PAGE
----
Then you have the anti clockwise movement from the dead end. This needs the same protection for the Trailing connects that the anti-clockwise circuit needs. As the minor line the arm r signal head would be lower than that on the circuit. (Other way round - the circuit signal would be higher than the dead end signal).

So - so far you only need three signals in this part of the layout.

For shunt signals you might be looking at -
1. clockwise circuit - a shunt (setting back) across to the anti-clockwise circuit (if you have a crossover facility).
2. anti clockwise circuit - a shunt (setting back) across to the clockwise circuit (if you have a crossover facility).
3. anti-clockwise circuit a shunt into the sidings.
4. a shunt from the sidings.

1 and 4 would be single dummy signals or position light ground signals (PLGS)
2 and 3 would be a stack of two dummies (top disc signals to the left - bottom to the right) - ( with a small route indication).

So - you get 3 or 4 signals in 3 positions.

I hope this is clear.

(Check out the internet links in the signalling info thread).

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Bear 1923
post 25 Mar 2018, 06:46
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As to how much layout to squeeze in...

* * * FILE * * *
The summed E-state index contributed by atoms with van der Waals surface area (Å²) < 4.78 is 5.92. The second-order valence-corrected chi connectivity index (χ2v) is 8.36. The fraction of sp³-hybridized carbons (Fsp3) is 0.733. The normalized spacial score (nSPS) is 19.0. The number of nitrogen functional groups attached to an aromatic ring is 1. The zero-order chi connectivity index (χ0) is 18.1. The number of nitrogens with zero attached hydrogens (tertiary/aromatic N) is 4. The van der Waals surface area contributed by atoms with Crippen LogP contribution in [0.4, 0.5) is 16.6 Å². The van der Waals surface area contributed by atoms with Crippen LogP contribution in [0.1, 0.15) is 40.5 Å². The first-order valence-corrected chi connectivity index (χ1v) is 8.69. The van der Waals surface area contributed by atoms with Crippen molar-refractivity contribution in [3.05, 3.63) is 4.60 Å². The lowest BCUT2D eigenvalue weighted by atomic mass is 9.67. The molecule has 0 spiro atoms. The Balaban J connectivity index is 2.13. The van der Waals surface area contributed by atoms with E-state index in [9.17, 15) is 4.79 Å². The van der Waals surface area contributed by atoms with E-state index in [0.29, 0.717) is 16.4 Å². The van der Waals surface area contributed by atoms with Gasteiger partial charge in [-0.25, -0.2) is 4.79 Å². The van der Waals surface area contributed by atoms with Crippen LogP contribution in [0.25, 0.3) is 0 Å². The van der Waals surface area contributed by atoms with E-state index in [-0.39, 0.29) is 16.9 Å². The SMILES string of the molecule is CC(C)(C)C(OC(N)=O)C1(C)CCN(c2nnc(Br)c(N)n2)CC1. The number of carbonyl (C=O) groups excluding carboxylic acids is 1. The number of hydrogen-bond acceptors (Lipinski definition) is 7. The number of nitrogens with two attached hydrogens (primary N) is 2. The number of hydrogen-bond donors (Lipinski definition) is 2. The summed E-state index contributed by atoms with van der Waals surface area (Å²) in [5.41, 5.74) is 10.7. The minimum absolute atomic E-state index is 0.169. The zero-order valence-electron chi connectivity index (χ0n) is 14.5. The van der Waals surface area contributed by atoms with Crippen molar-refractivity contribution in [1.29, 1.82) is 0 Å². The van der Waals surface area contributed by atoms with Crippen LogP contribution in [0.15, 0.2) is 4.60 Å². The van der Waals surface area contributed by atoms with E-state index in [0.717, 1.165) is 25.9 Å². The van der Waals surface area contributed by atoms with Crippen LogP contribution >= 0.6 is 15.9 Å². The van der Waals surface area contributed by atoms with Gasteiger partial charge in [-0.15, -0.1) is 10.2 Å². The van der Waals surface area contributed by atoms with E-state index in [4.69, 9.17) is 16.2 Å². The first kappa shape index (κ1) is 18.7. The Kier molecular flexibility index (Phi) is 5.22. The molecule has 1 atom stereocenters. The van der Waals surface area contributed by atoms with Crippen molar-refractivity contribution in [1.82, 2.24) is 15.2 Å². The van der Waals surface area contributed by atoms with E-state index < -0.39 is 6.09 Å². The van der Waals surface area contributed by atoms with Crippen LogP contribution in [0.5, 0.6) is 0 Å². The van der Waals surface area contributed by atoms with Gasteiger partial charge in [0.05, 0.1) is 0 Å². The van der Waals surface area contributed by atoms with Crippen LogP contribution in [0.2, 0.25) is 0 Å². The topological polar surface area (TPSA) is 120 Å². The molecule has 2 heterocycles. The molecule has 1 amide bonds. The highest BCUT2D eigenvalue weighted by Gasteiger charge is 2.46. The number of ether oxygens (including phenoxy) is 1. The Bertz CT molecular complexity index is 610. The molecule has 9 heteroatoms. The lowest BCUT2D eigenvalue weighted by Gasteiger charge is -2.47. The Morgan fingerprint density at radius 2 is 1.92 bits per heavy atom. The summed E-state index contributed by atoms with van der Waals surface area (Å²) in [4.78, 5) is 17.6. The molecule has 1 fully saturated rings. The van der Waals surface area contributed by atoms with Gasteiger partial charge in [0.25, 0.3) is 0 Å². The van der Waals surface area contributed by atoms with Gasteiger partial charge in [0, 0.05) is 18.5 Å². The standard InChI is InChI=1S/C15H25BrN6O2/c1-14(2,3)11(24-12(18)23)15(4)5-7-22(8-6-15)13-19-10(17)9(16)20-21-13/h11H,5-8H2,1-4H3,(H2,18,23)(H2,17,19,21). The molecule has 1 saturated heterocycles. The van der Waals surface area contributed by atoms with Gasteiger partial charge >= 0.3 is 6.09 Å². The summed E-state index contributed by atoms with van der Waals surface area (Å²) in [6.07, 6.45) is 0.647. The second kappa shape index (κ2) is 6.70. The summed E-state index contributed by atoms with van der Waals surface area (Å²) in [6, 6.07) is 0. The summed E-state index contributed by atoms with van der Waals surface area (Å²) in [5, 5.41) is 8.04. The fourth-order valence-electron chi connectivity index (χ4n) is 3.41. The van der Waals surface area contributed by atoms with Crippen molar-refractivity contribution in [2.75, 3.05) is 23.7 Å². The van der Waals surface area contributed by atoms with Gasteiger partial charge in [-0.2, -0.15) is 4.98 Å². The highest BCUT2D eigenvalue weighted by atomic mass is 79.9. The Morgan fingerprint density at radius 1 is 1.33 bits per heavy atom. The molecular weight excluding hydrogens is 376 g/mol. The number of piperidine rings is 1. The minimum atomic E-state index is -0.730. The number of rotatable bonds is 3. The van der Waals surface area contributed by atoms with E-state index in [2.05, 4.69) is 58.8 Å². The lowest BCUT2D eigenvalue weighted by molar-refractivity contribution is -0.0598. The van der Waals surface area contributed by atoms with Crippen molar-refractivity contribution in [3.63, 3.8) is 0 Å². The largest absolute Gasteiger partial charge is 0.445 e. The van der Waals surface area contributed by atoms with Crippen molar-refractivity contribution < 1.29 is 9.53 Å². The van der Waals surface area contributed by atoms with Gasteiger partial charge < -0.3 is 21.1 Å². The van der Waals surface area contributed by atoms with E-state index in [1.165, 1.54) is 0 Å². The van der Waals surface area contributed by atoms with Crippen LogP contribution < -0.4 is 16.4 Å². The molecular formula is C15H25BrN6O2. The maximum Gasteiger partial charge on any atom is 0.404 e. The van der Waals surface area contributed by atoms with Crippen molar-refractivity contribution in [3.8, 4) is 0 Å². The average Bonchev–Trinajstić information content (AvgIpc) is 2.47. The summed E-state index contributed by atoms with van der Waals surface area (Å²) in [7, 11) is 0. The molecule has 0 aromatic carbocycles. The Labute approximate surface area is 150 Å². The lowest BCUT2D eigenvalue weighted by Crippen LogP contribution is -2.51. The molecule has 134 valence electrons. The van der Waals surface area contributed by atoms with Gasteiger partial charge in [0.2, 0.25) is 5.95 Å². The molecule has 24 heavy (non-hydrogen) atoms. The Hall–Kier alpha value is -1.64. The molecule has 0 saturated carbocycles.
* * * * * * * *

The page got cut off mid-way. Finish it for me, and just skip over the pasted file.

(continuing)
1. If the children are to see trains moving (whizzing around biggrin.gif ) you want to avoid hiding them (the trains) behind buildings - including platforms.
2. You also want to avoid the trains constantly rattling over points. As far as practical group you points close together on one side so that you get one collection of clatter. The exception to this would be if you had a second crossover so that you can run-round - but that's not a big issue.

In a tiny space focus on seeing the trains rather than stuffing in as much track as possible.

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Julian2011
post 25 Mar 2018, 14:26
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What a great summary, Bear! That really makes things very clear. [I agree about trying to get too much on a small space, too, although, the eventual outcome may well simplify once track is finally planned.]